This blog contains my opinions, my journey and some of my research details. It is not in any way a substitute for the readers own medical advisor. I am not a medical Doctor.  I disclaim all responsibility for injury, damage or loss to anyone that reads this and follows any or similar protocols mentioned.

Living According to the Winter Season with Chinese Medicine

By Emma Suttie, D.Ac, AP

The ancient Chinese created a system of medicine thousands of years ago that is still used to this day. It has evolved over time and is still used effectively to treat modern diseases. Chinese medicine is only a part of a greater concept the ancient Chinese used to live their everyday lives. It is a branch that springs from a larger tree that encompasses all aspects of life. This is why the doctor of Chinese medicine does not only deal with the body or physical aspects of one’s health, they are teachers educating patients on how to live a healthy and balanced lifestyle, because this is how we attain health, and the Chinese knew it. It is deeply entrenched in their medicine.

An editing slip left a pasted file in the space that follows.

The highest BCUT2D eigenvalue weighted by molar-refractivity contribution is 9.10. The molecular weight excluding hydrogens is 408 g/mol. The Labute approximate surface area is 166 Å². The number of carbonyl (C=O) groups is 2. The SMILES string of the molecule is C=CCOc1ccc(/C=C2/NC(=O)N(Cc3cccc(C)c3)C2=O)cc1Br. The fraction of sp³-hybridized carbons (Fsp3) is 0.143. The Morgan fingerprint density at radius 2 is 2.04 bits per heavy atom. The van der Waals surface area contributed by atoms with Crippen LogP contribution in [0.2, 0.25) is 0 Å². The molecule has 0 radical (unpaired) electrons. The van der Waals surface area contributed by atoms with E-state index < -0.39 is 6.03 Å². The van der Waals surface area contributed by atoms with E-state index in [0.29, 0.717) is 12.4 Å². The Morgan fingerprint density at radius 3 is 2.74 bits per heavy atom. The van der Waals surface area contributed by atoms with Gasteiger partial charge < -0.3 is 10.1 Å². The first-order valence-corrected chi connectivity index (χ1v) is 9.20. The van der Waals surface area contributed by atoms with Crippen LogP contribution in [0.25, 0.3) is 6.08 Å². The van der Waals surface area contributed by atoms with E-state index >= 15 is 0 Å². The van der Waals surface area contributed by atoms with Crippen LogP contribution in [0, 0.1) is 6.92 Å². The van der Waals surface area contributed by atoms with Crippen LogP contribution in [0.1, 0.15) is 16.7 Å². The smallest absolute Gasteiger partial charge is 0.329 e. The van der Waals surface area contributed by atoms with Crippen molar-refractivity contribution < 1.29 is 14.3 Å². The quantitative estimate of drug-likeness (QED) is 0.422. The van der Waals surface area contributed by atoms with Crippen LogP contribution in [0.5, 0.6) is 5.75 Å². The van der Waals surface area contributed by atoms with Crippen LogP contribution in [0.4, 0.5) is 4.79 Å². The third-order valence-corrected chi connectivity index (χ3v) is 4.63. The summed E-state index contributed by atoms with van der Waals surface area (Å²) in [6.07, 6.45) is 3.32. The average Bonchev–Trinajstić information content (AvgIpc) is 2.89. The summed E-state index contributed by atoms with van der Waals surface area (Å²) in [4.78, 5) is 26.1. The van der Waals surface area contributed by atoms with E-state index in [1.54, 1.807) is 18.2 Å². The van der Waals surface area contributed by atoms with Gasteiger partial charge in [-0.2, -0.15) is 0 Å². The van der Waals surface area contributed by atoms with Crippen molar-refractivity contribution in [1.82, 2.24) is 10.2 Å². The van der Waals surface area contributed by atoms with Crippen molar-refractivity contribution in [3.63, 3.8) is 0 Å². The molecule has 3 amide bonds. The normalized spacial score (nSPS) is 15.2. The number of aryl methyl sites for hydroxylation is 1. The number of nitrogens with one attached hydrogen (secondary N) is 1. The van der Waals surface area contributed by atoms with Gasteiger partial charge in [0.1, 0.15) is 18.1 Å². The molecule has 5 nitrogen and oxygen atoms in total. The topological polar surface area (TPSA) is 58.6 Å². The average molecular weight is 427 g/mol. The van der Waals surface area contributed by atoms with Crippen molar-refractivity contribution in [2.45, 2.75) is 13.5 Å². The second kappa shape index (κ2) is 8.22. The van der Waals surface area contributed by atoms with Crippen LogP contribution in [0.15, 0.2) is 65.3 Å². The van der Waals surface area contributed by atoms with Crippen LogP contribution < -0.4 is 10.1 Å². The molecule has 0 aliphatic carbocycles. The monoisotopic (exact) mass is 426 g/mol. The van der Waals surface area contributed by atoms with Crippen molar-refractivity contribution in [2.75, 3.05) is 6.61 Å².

Chinese medicine teaches to live in harmony with the seasons, and according to Chinese medicine theory, there are five seasons – winter, spring, summer, late summer, and fall. Each season has many associations which help us to change our habits as the seasons change so that we may create more balance between our bodies and the external environment.